Optimisation of the synthesis of vancomycinselective molecularly imprinted polymer nanoparticles using automatic photoreactor

Muzyka, K., Karim, K., Guerreiro, A., Poma, A., Piletsky, S. Nanoscale Res. Letts, 2014, 9(1),  1-7. DOI: 10.1186/1556-276X-9-154

HILLMAN

Application of the combined electrochemical quartz crystal microbalance and probe beam deflection technique in deep eutectic solvents

Hillman, A.R.; Ryder, K.S.; Zaleski, C.J.; Ferreira, V.; Beasley, C.A.; Vieil, E. Electrochimica Acta, 2014, 135, 42-51.

http://dx.doi.org/10.1016/j.electacta.2014.04.062

JAMIESON

Robust Asymmetric Synthesis of Unnatural Alkenyl Amino Acids for Conformationally Constrained α-Helix Peptides

Aillard, B.; Robertson, N.S.; Baldwin, A.R.; Robins, S.; Jamieson, A.G. Org. Biomol. Chem., 2014, 12, 8775-8782.

The Ansamycin Antibiotic, Rifamycin SV, Inhibits BCL6 Transcriptional Repression and Forms a Complex with the BCL6-BTB/POZ Domain.

Evans, S.E.; Goult, B.T.; Fairall, L; Jamieson, A.G.; Ferrigno, P.K.; Ford, R.; Schwabe, J.W.R.; Wagner, S.D. PLOS ONE, 2014. DOI: 10.1371/0090889.

 

KARIM

Microplates with enhanced immobilization capabilities controlled by a magnetic field

Piletska, E. V.; Piletsky, S. S.; Guerreiro, A.; Karim, K.; Whitcombe, M. J.; Piletsky, S. A.

J. Chinese Adv. Mat. Soc., 2014, 2(2), 118-129.

Influence of surface-imprinted nanoparticles on trypsin activity

Guerreiro A., Poma A., Moczko E., Takarada J., Vargas-Sansalvador I. P., Turner N., Piletska E., Magalhães C. S., Glazova N., Serkova A., Omelianova A., Karim K., Piletsky S. Adv. Healthcare Mat., 2014, 3, 1426-1429.

Optimisation of the synthesis of vancomycinselective molecularly imprinted polymer nanoparticles using automatic photoreactor

Muzyka, K., Karim, K., Guerreiro, A., Poma, A., Piletsky, S. Nanoscale Res. Letts, 2014, 9(1),  1-7. DOI: 10.1186/1556-276X-9-154.

Magnetic high throughput screening system for the development of nano-sized molecularly imprinted polymers for controlled delivery of curcumin

Piletska E. V., Abd B. H., Krakowiak A. S., Parmar A., Pink D. L., Wall K. S., Wharton L., Moczko E., Whitcombe M. J., Karim K., Piletsky S. A. Analyst, 2015, 140, 3113-3120.

LOWE

Pyridine Imines as Ligands in Luminescent Iridium Complexes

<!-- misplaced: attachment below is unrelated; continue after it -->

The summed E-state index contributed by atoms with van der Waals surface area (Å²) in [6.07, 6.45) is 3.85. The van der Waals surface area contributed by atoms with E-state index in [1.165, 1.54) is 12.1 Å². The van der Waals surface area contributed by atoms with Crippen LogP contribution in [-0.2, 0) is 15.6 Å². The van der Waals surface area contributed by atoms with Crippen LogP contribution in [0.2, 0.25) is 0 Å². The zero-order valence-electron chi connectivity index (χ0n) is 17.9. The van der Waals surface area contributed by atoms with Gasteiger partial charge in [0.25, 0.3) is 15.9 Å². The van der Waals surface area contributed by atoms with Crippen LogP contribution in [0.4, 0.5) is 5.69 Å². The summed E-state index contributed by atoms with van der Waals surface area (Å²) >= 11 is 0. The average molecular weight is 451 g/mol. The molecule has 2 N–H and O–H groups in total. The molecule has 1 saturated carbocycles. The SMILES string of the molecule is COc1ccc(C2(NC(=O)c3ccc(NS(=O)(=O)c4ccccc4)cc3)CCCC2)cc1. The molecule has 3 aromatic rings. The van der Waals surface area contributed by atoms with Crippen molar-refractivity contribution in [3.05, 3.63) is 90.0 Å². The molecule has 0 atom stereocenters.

Davies. D.L.; F. Lelj, F.; Lowe, M.P.; Ryder, K.S.; Singh, K.; Singh, S. Dalton Trans., 2014, 43, 4026-4039.

MONKS

New Directions: Fundamentals of atmospheric chemistry: Keeping a three-legged stool balanced

Abbatt, J., George, C.; Melamed, M.; Monks, P.S.; Pandis, S.; Rudich, Y. Atmospheric Environment, 2014, 84, 390-391.

Validation of an assay for the determination of levoglucosan and associated monosaccharide anhydrides for the quantification of wood smoke in atmospheric aerosol

Cordell, R.L., White, I.R.; Monks, P.S. Anal. & Bioanal. Chem., 2014, 406(22), 5283-5292.

European pollution: Investigate smog to inform policy

Monks, P.S.; Nature, 2014, 509(7501), 427-427.

A smog chamber comparison of a microfluidic derivatisation measurement of gas-phase glyoxal and methylglyoxal with other analytical techniques

Pang, X.; Lewis, A.C.; Rickard, A.R.; Baeza-Romero, M.T.; Adams, T.J.; Ball, S.M.; Daniels, M.J.S.; Goodall, I.C.A.; Monks, P.S.; Peppe, S.; Rodenas Garcia, M.; Sanchez, P.; Munoz, A. Atmospheric Measurement Techniques, 2014, 7(2), 373-389.

Observations of the Release of Non-methane Hydrocarbons from Fractured Shale

Sommariva, R.; Blake, R.S.; Cuss, R.J.; Cordell, R.L.; Harrington, J.F.; White, I.R.; Monks, P.S.

Environ. Sci. & Tech., 2014, 48(15), 8891-8896.

Emissions of biogenic volatile organic compounds and subsequent photochemical production of secondary organic aerosol in mesocosm studies of temperate and tropical plant species

Wyche, K.P., Ryan, A.C.; Hewitt, C.N.; Alfarra,M.R.; McFiggans, G.; Carr, T.; Monks, P.S.; Smallbone, K.L.; Capes, G.; Hamilton, J.F.; Pugh, T.A.M.; MacKenzie, A.R. Atmos. Chem. Phys., 2014, 14(23), 12781-12801.

PILETSKA

Optical biosensors based on universal pH indicator as a reporter for quantification of clinically-relevant compounds